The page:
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Fig 3. Inhibition of the growth of S. mutans strains by (A) S. mitis and (B) S. sanguinis.

S. mitis or S. sanguinis was inoculated first and grown for 24 h at 37°C in an anaerobic (anaerobic S. mit/S. san first) or aerobic (aerobic S. mit/S. san first) atmosphere. Then, S. mutans strains were inoculated next to these colonizers, and the plates were incubated for 24 h. The S. mitis or S. sanguinis strain and S. mutans were inoculated simultaneously on the plate and incubated for 24 h at 37°C under aerobic conditions (simultaneous aerobic). S. m, S. mutans; S. mit, S. mitis; S. san, S. sanguinis.

https://doi.org/10.1371/journal.pone.0121176.g003

Transcriptional analysis of the genes responsible for resistance to oxidative stress

Of the genes responsible for resistance to oxidative stress, we investigated the expression levels of ahpC, sod, and dpr in S. mutans with or without S. gordonii. The expression level of dpr in S. mutans with S. gordonii was increased 3.2-fold compared to S. mutans alone, while transcriptional levels of ahpC and sod in S. mutans with S. gordonii were similar to that of S. mutans without S. gordonii (Fig. 4).

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Fig 4. The relative quantities of S. mutans sod, ahpC, and dpr genes when co-cultured with S. gordonii.

Fold expressions were shown as the ratio of S. mutans co-cultured with S. gordonii to S. mutans cultured without S. gordonii. All gene expressions were normalized to gryA. The data are expressed as the means and SDs of three experiments.

https://doi.org/10.1371/journal.pone.0121176.g004

Dpr expression in biofilm and planktonic phase

Western blot analysis of S. mutans Dpr expression with/without S. gordonii was performed. In planktonic cells, all protein expressions were almost same (Fig. 5A), while in S. mutans biofilm, Dpr expression was most increased when co-inoculated with S. gordonii compared to inoculated S. mutans alone and/or with S. gordonii ΔspxB (Fig. 5B).

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Fig 5. S. mutans Dpr expression by Western blotting analysis.

(A) Planktonic cells. (B) Biofilm. Lane M, molecular mass markers; lane 1, S. mutans without S. gordonii; lane 2, S. mutans co-cultured with S. gordonii DL1; lane 3, S. mutans co-cultured with S. gordonii ΔspxB.

https://doi.org/10.1371/journal.pone.0121176.g005

Viability assay of S. mutans strains after co-inoculation with S. gordonii

The viability of the S. mutans Δdpr mutant with S. gordonii was attenuated compared to GS5 viability with S. gordonii (P < 0.05, Fig. 6A), whereas that of the S. mutans dpr-complemented strain was similar to that of the wild-type GS5 strain (Fig. 6B).

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Fig 6. Viability assay of S. mutans strains after co-inoculation with S. gordonii.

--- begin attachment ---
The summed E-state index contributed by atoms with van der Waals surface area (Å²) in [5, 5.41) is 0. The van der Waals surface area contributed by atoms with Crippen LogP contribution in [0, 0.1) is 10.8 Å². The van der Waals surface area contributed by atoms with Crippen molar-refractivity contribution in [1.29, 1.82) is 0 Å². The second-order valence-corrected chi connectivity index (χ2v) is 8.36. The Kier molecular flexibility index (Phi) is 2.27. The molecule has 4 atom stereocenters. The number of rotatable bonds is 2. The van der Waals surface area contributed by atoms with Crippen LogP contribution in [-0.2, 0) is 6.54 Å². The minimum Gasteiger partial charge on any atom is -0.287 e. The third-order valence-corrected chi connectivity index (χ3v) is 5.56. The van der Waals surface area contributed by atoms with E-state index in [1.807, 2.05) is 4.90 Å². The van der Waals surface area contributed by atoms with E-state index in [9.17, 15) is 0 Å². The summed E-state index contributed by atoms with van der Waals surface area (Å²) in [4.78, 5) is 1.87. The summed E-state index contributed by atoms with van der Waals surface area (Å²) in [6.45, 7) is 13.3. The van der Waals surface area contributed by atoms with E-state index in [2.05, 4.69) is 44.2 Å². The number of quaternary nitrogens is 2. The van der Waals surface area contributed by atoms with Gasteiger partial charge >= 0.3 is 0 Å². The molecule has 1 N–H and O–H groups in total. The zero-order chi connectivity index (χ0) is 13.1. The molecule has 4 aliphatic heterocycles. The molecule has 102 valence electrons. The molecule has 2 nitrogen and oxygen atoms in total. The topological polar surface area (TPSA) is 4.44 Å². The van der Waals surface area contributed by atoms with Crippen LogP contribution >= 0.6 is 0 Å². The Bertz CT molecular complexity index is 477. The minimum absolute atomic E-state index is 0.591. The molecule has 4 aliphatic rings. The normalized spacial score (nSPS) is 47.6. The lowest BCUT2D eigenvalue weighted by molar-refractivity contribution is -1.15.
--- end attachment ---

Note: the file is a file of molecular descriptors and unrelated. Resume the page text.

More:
S. mutans strains were inoculated into S. gordonii pre-existing BHI medium and additionally inoculated at 37°C under anaerobic conditions for 48 h. S. mutans CFU on MS agar plates supplemented with bacitracin were counted and adjusted to CFU/well. Data are shown as the means of triplicate platings from one of two reproducible experiments. *P < 0.05.

https://doi.org/10.1371/journal.pone.0121176.g006

Discussion

Oral biofilm formation on the tooth surface is considered to be a sequential process involving oral bacteria. Initially, the tooth surface is colonized by a group of bacteria called “pioneer colonizers,” which are mostly composed of mitis group streptococci (e.g., S. gordonii, S. sanguinis, and S. mitis). Previous investigation reported some S. gordonii species appears in more mature plques while S. sanginis and S. oralis appear in the more initial plaques [4]. Early colonizers such as S. mutans subsequently adhere to these pioneer colonizers [3, 4]. The growth of these early colonizers modifies the local environment and allows for growth of late colonizers [29]. In this context, several investigations of the interactions between mitis group streptococci and S. mutans have been reported [29]. In this study, we focused on the interactions between S. mutans and S. gordonii. To analyze the proteins upregulated when S. mutans interacts with S. gordonii, we performed 2-DE analysis with LC-MS/MS. Proteomic analysis revealed that the most upregulated S. mutans protein was Dpr, a peroxide resistance protein. In addition, Western blotting analysis revealed that Dpr expression in S. mutans biofilms was increased when co-cultured with S. gordonii compared to S. mutans monoculture (S4 Fig.). Dpr was previously identified as a ferritin-like peroxide resistance protein that incorporates iron ions [3032]. However, the role of this molecule in the context of the ecological system of oral biofilms has not been reported. In this study, S. mutans Dpr was the most upregulated protein in biofilms co-cultured with S. gordonii. In addition, previous studies have reported that some strains and/or species of S. sanguinis and S. gordonii antagonize the growth of S. mutans by the production of H2O2 [7]. In this regard, upregulation of Dpr in S. mutans when co-cultured with S. gordonii is not unexpected.